Years ago, in "coal country", everybody burned coal, everybody knew how to burn coal, everybody knew how to burn coal safely, although, I'm sure there were those who didn't. I'm only guessing and trying to recall, but I'd say, most of the CO deaths were elderly folks, who couldn't clean their stoves or chimneys, nor had enough money to hire someone to do it.

There were many common practices, in those early years, which were used without ill fate, but today could most likely be fatal. As an example, when dampening down the kitchen stove for the evening, or in these warm months, the stove lids were tipped open to reduce the draft through the coal. Another critical part of the proper stove operation, was the Manual Pipe Damper ... without it, the fire would most assuredly overheat, creating a hazard more feared than the CO, which would be the house burning down.

The big difference between then and now, the coal burners then, were experienced. The coal burners now, very well, could have no experience ... coupled with poor common sense.

While smoke and CO detectors are certainly a valued protection, they are even more necessary in today's inexperienced environment. Even the tight houses, probably increase their need.

"IMHO" :)
Dallas
 
Hand Fed Coal Stove: Modified Russo C-35
Other Heating: Oil Hot Air
Stove/Furnace Make: Russo
Stove/Furnace Model: Modified C-35

Re: Question on Leisure Line Pioneer

PostBy: gambler On: Sat Mar 22, 2008 10:25 am

coalstoves wrote:I see so we have improved our homes enough to make them dangerous


I would have to agree with this statement because in mans quest to conserve heat and be more comfortable he has developed ways of insulating his dwelling to achive this. But in the process he has created an air tight structure that lends itself to problems with mold, radon gas and CO all of which can be dangerous and life threatening. Also years ago they did not have the means to test for such problems in the homes or people and when someone died they just chaulked it up to natural causes.
gambler
 
Stove/Furnace Make: Leisure Line
Stove/Furnace Model: Pioneer

Re: Question on Leisure Line Pioneer

PostBy: LsFarm On: Sat Mar 22, 2008 10:02 pm

coalstoves wrote:Not that I would ever advocate not using a CO detector, but you do know that for many years the human race survived without them and yes they even burned Coal and the local papers never needed extra space to list all the dead folks from CO poisoning amazing isn't it that people could use their brains and common sense instead of a battery operated gadget with a microprocessor .


So what was the purpose of this comment anyway??

And if you knew that treysgt had a problem with a backdraft last week, and because of having CO detectors, probably saved his family from injury or even possible death,,, Then you would realize how 'asinine' your comment really is.

Quote: People have them to help prevent an accident, not so they can turn their brain off. I'm not sure how this LL Pioneer thread got on this direction, but your comment is totally asinine.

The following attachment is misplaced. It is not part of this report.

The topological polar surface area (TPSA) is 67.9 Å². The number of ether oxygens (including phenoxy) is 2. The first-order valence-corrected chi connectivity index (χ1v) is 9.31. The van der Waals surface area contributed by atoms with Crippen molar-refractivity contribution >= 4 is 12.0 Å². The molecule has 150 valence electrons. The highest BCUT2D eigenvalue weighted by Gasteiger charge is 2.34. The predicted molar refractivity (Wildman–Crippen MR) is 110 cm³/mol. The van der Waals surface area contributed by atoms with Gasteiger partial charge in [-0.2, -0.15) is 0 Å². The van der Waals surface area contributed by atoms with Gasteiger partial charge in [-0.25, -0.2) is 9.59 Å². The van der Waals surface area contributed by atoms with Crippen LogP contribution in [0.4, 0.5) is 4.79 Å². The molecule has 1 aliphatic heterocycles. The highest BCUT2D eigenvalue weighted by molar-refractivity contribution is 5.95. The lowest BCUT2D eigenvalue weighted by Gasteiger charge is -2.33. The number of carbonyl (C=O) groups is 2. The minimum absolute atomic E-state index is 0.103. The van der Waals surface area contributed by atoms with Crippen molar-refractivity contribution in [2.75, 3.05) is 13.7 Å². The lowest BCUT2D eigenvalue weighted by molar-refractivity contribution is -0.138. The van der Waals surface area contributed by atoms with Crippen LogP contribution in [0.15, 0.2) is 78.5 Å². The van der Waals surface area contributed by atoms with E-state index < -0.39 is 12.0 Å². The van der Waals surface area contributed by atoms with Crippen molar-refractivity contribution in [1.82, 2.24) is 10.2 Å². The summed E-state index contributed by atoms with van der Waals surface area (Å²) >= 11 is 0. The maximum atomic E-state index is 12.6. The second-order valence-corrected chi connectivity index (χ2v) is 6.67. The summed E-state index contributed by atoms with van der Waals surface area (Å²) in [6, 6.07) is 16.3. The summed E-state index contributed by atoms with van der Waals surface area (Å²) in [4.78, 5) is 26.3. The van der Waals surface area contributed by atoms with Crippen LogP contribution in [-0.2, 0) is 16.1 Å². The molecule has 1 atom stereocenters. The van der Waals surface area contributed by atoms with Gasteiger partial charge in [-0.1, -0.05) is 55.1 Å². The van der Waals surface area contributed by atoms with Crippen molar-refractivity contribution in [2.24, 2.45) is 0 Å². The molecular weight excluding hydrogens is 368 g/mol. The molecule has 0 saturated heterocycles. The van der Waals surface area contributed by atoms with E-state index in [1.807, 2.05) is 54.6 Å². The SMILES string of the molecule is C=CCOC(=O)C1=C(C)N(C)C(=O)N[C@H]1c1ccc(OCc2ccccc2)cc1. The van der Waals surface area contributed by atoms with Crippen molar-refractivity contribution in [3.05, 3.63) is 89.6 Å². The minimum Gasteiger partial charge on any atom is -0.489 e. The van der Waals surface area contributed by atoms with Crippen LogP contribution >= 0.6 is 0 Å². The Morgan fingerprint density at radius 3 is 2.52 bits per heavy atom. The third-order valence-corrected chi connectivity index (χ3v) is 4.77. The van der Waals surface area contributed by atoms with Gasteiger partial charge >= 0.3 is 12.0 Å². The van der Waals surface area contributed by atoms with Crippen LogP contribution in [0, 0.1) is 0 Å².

coalstoves wrote:Not that I would ever advocate not using a CO detector, but you do know that for many years the human race survived without them and yes they even burned Coal and the local papers never needed extra space to list all the dead folks from CO poisoning amazing isn't it that people could use their brains and common sense instead of a battery operated gadget with a microprocessor .

: People have them to help prevent an accident, not so they can turn their brain off. I'm not sure how this LL Pioneer thread got on this direction, but your comment is totally asinine. UnQuote/

I think his comment is appropriate,

GL
LsFarm
 
Stoker Coal Boiler: Axeman Anderson 260
Hand Fed Coal Boiler: Self-built 'Big Bertha' SS Boiler
Baseburners & Antiques: Keystone 11, Art Garland

Re: Question on Leisure Line Pioneer

PostBy: coalstoves On: Sat Mar 22, 2008 10:09 pm

LsFarm wrote:I think his comment is appropriate, :dancing:

GL


:stfu: already and get some rest
coalstoves
 
Stove/Furnace Make: Harman and Liberty
Stove/Furnace Model: Magnum and Victory 700

Re: Question on Leisure Line Pioneer

PostBy: Wood'nCoal On: Sat Mar 22, 2008 11:17 pm

coalstoves wrote:Not that I would ever advocate not using a CO detector, but you do know that for many years the human race survived without them and yes they even burned Coal and the local papers never needed extra space to list all the dead folks from CO poisoning amazing isn't it that people could use their brains and common sense instead of a battery operated gadget with a microprocessor .


Here we have a new member asking a perfectly sensible question about a stove. In the middle of the posts answering the question we find the above post, which really has nothing to do with the topic at hand. Naturally, the thread went off-topic in short order, many of us felt we had to respond to the ridiculous nature of the above comment.
Apparently, Coalstoves, if you feel that common sense and "using" your "brain" is an appropriate substitute for a CO detector (a battery operated gadget with a microprocessor), then you must not ever sleep. I feel confident that with a little research I can find many newspaper reports of people who went to sleep and never woke up as a result of CO poisoning. Many of whom were "using" their "brain" and were using common sense.